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The Three-Strikes Law: Changes and Implications for Our Border Community

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By: Veronica Henderson, Attorney

In the United States, habitual offender laws (commonly referred to as “three-strikes laws”) are statutes enacted by state governments which mandate courts to impose harsher sentences on those individuals convicted of new,  criminal offenses  if they have been previously convicted of two or more prior, serious or violent criminal offenses. They are designed to incapacitate those more likely to commit crime, and to punish the most violent members of society. The popular name of these laws, “three strikes laws” comes from baseball, where a batter is permitted two strikes before striking out on the third.

However, this is not a game that anyone would want to play.

California passed its three-strikes law in 1994., when voters passed Proposition 184, by an overwhelming majority, with 72 percent in favor and 38 percent against. The initiative proposed to the voters had the title, “Three Strikes and You’re Out,” referring to a certain life sentence in prison after being convicted of three felonies. Over time, however, problems arose with the three strikes law as defendants were being sentenced to life imprisonment for committing any third felony, not just a serious or violent one. For example, a petty theft with a prior, in violation of Penal Code section 666, could justify a three-strikes sentence. The prison population increased significantly, and other results that the public expected (based on the promises made by the drafters of the initiative) were not brought to fruition. For example, rates of violent crime were not reduced, based on data collected.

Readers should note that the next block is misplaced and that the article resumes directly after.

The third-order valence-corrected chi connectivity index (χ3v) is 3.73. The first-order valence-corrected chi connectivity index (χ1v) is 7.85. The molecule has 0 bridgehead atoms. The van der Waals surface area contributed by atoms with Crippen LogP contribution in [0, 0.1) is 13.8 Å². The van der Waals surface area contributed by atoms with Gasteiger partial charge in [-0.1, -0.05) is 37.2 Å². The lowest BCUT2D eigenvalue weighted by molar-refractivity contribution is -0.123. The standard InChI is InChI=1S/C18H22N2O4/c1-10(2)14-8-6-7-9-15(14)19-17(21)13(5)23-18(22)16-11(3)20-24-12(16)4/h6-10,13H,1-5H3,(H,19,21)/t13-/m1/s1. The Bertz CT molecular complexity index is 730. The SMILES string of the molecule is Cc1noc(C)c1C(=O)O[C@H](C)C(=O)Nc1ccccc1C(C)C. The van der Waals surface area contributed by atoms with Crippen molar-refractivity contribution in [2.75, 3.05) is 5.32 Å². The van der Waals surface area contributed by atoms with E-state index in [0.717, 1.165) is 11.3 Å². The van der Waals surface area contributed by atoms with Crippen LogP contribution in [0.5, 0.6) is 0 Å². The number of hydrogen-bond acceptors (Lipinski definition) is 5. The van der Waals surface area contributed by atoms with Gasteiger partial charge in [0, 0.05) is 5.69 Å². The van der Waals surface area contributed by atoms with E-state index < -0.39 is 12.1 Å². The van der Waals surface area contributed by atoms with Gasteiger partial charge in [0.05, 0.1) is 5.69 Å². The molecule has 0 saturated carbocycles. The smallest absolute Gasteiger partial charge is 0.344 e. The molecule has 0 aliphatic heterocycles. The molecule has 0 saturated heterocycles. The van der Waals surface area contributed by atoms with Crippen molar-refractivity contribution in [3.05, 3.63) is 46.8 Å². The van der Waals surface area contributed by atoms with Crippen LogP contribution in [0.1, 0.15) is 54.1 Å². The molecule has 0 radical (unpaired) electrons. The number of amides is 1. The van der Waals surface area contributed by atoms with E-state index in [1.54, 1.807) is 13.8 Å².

Finally, a new initiative was proposed and passed that clarified the law’s original intent, which was to punish those convicted of a third serious or violent felony, such as those listed under California Penal Code section 1192.7. Proposition 36 was passed in California in 2012, clarifying once and for all the original intent of Three-Strikes legislation in California.

Today, the Three-Strikes law in California is still routinely implemented, sending serious and violent offenders to prison for 25 years to life.  Whether this sentencing scheme has contributed to declining rates of violent crime is difficult to determine. What we do know for certain is that the cost of incarcerating an individual for 25 years to life is high, with the average cost of housing an inmate in state prison approaching 50,000 dollars a year. Those opposed to the law believe that this money could be used for other resources such as school or even rehabilitation programs for inmates themselves.

Still, three strikes in California is the law, and our citizens need to be protected from the worst offenders. The Three-strikes law offers one way to combat crime on an individual basis,  even if it may not reduce overall crime levels in society at large.

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